Happy Festivus! The history behind this inane holiday

Get your Festivus poles out (yes, you can actually buy one) because today, Dec. 23 has been dubbed as the official Festivus holiday. The holiday was made famous by Daniel O’Keefe, a writer for the show Seinfeld, but actually originated decades earlier by his father, as a celebration of his first date with his wife.

Here’s some fun facts on the history of the holiday, according to Wikipedia:

Although the original Festivus took place in February 1966 as a celebration of O’Keefe’s first date with his wife, Deborah, many people now celebrate the holiday on December 23, as depicted on the December 18, 1997 Seinfeld episode “The Strike“.

According to O’Keefe, the name Festivus “just popped into his head.”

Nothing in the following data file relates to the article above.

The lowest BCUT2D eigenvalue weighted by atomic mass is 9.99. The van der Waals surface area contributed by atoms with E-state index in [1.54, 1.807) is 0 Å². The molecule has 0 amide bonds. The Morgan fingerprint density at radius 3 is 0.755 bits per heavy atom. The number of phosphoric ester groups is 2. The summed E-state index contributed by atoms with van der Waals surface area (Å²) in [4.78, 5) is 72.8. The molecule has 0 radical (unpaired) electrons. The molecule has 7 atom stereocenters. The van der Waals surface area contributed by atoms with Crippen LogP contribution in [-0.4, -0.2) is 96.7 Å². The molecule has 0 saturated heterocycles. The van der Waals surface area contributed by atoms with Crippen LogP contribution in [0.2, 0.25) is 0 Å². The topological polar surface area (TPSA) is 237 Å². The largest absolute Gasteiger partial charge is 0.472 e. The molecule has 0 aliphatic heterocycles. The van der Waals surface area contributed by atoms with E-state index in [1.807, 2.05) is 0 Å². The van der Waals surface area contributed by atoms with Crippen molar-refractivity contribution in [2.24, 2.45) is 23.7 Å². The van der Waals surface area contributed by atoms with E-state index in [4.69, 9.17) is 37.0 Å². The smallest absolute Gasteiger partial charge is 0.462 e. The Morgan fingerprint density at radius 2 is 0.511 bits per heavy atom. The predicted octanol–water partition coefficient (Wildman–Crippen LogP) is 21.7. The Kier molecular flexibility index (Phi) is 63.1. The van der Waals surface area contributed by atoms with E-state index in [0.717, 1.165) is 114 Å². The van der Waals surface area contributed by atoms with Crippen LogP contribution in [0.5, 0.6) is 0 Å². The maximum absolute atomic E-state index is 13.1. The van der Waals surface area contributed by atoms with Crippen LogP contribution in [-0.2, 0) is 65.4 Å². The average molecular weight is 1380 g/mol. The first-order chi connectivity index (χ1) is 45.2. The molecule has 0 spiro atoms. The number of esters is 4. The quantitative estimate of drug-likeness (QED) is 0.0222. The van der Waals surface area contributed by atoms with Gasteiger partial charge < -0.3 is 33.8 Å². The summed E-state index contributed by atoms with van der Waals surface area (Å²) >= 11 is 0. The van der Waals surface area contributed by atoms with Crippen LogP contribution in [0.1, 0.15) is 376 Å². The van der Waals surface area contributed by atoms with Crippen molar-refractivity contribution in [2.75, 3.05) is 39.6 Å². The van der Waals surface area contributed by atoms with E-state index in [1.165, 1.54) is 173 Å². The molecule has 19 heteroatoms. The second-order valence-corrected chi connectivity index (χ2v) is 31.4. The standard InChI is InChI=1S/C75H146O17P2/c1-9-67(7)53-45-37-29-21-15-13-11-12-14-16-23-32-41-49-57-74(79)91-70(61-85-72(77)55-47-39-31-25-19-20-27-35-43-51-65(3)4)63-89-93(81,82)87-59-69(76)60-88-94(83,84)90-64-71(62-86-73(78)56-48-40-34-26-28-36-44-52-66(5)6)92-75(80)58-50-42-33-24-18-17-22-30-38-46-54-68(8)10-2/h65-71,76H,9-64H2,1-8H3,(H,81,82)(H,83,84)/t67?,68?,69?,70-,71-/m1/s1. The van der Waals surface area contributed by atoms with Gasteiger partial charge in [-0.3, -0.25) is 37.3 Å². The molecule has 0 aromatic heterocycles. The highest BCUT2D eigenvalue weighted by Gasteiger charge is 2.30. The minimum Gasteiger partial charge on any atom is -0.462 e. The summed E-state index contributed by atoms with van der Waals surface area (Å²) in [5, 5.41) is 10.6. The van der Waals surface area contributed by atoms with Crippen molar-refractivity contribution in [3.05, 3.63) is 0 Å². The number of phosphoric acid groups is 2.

The holiday includes novel practices such as the “Airing of Grievances”, in which each person tells everyone else all the ways they have disappointed him or her over the past year. Also, after the Festivus meal, the “Feats of Strength” are performed, involving wrestling the head of the household to the floor, with the holiday ending only if the head of the household is actually pinned

The original holiday featured far more peculiar practices, as detailed in the younger Daniel O’Keefe’s book The Real Festivus, which provides a first-person account of an early version of the Festivus holiday as celebrated by the O’Keefe family, and how O’Keefe amended or replaced details of his father’s invention to create the Seinfeld episode.

Here’s the hilarious clip from that fateful and iconic Seinfeld episode that introduced this holiday into our lives:

Enjoy your “Airing of Grievances” tonight and have a wonderful holiday. I hope each one of you too has a Festivus miracle tonight.

To quote Frank Costanza, “A Festivus for the Rest of Us!”

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